# Class with methods to retrieve data with Linq to sql

I think here is something wrong with code. I use a class with methods to get tenants from DB:

    public List<CrmTenant> GetAllTenants()
{
List<CrmTenant> tenantsList = new List<CrmTenant>();

try
{
var crmTenants =
from tenant in context.CrmTenant
select tenant;

if (crmTenants != null)
{
foreach (var tenant in crmTenants)
{
}
}

return tenantsList;
}
catch (Exception ex)
{
this.logger.Write("Failed to get all tenants from database.", "Exceptions", TraceEventType.Error, ex);
return null;
}
}

/// <summary>
/// Gets Tenant by name.
/// </summary>
/// <returns></returns>
public CrmTenant GetTenantByName(string tenantName)
{
CrmTenant crmTenant = null;

try
{
crmTenant =
(from customerCrm in context.CrmTenant
where customerCrm.TenantName == tenantName
select customerCrm).Single();
return crmTenant;
}
catch (Exception ex)
{
this.logger.Write(String.Format("Failed to get tenant '{0}' from database.", tenantName), "Exceptions", TraceEventType.Error, ex);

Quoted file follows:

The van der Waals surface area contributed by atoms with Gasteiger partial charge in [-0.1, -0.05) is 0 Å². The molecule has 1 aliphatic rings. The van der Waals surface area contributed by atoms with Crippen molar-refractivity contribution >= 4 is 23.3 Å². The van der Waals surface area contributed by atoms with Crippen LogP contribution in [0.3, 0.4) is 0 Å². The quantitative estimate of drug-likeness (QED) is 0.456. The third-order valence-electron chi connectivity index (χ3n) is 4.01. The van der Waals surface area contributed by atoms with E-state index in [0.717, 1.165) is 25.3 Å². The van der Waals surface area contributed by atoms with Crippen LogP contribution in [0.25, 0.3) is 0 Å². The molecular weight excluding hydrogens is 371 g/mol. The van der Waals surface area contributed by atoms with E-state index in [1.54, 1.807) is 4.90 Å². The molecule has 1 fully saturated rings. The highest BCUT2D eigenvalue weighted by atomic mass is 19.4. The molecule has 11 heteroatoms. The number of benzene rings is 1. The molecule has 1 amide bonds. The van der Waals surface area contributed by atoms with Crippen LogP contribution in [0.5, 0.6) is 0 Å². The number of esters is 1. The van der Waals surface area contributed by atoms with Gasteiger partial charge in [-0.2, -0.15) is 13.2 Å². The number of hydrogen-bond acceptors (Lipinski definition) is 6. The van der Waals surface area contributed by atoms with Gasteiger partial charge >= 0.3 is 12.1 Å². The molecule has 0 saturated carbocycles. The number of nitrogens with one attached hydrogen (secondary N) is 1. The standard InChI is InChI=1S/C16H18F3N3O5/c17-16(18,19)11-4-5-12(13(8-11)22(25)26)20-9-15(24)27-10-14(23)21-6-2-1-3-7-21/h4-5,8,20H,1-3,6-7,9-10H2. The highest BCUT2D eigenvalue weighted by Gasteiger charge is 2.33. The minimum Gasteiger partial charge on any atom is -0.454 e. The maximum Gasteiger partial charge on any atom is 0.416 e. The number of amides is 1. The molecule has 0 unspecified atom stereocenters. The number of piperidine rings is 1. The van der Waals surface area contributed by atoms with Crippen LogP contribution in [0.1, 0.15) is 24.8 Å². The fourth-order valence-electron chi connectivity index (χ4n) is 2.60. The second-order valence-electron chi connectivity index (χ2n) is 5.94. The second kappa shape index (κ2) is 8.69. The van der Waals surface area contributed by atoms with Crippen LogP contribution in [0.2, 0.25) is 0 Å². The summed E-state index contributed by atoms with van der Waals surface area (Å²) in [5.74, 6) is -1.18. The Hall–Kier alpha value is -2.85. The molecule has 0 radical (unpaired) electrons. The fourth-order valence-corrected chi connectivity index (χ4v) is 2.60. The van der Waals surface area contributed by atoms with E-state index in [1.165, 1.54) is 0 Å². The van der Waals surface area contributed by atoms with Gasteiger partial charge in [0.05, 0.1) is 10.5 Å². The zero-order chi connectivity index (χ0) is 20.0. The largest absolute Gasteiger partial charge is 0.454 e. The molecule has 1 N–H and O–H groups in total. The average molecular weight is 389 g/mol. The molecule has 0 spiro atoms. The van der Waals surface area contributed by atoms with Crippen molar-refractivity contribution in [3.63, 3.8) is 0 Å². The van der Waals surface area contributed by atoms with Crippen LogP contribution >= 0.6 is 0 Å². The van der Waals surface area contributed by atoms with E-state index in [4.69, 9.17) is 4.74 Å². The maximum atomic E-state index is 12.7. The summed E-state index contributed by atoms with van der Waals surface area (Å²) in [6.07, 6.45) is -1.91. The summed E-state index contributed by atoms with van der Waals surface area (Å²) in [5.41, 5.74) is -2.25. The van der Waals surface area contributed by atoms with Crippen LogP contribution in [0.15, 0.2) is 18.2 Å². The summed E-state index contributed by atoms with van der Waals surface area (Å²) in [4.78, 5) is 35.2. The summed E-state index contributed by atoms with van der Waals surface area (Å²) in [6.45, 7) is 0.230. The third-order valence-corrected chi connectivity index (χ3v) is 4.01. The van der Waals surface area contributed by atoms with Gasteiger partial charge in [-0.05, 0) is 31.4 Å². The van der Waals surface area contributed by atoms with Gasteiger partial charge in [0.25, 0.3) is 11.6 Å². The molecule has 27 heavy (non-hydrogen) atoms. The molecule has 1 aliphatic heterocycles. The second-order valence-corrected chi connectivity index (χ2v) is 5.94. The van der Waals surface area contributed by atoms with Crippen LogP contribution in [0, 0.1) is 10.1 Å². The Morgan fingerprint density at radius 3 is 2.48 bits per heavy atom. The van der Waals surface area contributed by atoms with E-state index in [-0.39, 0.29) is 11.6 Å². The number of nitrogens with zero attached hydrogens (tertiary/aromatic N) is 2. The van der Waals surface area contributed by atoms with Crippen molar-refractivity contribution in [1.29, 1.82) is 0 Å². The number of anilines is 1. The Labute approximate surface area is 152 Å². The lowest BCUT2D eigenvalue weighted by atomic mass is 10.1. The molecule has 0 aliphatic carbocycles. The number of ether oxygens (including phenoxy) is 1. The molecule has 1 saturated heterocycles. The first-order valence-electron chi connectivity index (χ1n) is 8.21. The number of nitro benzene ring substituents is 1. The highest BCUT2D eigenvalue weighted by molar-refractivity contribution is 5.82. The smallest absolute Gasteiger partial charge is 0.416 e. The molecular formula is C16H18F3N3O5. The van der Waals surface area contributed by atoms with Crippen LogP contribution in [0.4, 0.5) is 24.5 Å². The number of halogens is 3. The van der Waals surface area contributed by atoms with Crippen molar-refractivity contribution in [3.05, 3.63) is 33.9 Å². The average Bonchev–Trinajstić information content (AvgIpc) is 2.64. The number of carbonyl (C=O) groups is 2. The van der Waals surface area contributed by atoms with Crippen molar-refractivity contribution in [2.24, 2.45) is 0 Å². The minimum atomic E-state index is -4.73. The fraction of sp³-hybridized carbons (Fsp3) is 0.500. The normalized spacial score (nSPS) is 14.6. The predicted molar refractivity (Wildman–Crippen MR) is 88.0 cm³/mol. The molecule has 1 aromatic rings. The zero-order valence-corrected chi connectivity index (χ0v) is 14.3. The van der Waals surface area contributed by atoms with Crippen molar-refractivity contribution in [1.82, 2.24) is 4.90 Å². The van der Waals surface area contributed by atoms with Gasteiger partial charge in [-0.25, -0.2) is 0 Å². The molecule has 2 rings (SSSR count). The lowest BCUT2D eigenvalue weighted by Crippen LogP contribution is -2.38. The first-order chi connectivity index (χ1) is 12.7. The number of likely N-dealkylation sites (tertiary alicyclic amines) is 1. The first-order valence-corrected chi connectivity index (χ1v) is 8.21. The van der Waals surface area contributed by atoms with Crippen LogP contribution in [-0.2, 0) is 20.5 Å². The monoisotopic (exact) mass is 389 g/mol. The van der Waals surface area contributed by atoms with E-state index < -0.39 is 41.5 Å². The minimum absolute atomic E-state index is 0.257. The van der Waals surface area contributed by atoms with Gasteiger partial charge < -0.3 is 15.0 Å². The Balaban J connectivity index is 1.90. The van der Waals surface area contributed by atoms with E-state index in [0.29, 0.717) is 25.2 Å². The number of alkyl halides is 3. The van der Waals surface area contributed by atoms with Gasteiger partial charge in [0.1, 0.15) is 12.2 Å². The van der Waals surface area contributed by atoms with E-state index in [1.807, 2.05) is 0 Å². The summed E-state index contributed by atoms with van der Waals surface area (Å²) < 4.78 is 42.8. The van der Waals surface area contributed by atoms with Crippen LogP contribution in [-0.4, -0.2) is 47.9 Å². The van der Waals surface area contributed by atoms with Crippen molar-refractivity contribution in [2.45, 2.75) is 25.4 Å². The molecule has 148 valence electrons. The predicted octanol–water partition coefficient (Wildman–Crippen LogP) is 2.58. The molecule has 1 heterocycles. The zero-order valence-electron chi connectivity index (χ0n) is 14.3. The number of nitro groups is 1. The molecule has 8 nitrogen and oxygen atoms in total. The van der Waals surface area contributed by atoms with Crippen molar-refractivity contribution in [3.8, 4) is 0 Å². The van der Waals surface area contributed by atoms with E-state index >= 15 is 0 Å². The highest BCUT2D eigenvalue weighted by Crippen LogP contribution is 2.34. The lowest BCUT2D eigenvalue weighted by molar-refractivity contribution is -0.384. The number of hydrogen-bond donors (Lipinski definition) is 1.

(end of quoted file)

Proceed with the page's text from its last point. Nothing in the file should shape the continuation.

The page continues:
return null;
}
}

/// <summary>
/// </summary>
/// <returns></returns>
{
CrmTenant crmTenant = null;

try
{
crmTenant =
(from customerCrm in context.CrmTenant
select customerCrm).Single();
return crmTenant;
}
catch (Exception ex)
{
this.logger.Write(String.Format("Failed to get tenant by username '{0}' from database.", userName), "Exceptions", TraceEventType.Error, ex);
return null;
}
}


Here is call for methods

// get tenant


• Why do you think there is something wrong with your code? – svick Jul 25 '12 at 9:11
• Because I have ten methods like GetTenantByName GetTenantByUserName GetTenantBySize GetTenantByIce and so on... I doubt that it's a good style... Or i'm wrong? – Igor Jul 27 '12 at 10:22

1. Most importantly, you shouldn't hide exceptions like this. You should most likely let the exceptions bubble up and let the called decide what to do when an exception happens. And if you return null, it means you will either have to add null checks everywhere, or you will get NullReferenceException instead of the exception that actually caused the problem, which makes it harder to debug.
2. You don't need to add items into the list one by one, you can do it all at once using AddRange(). Or even better, just use ToList():
return crmTenants.ToList();

3. This one is really minor, but the query from tenant in context.CrmTenant select tenant can be simplified to just context.CrmTenant, the LINQ doesn't do anything useful there.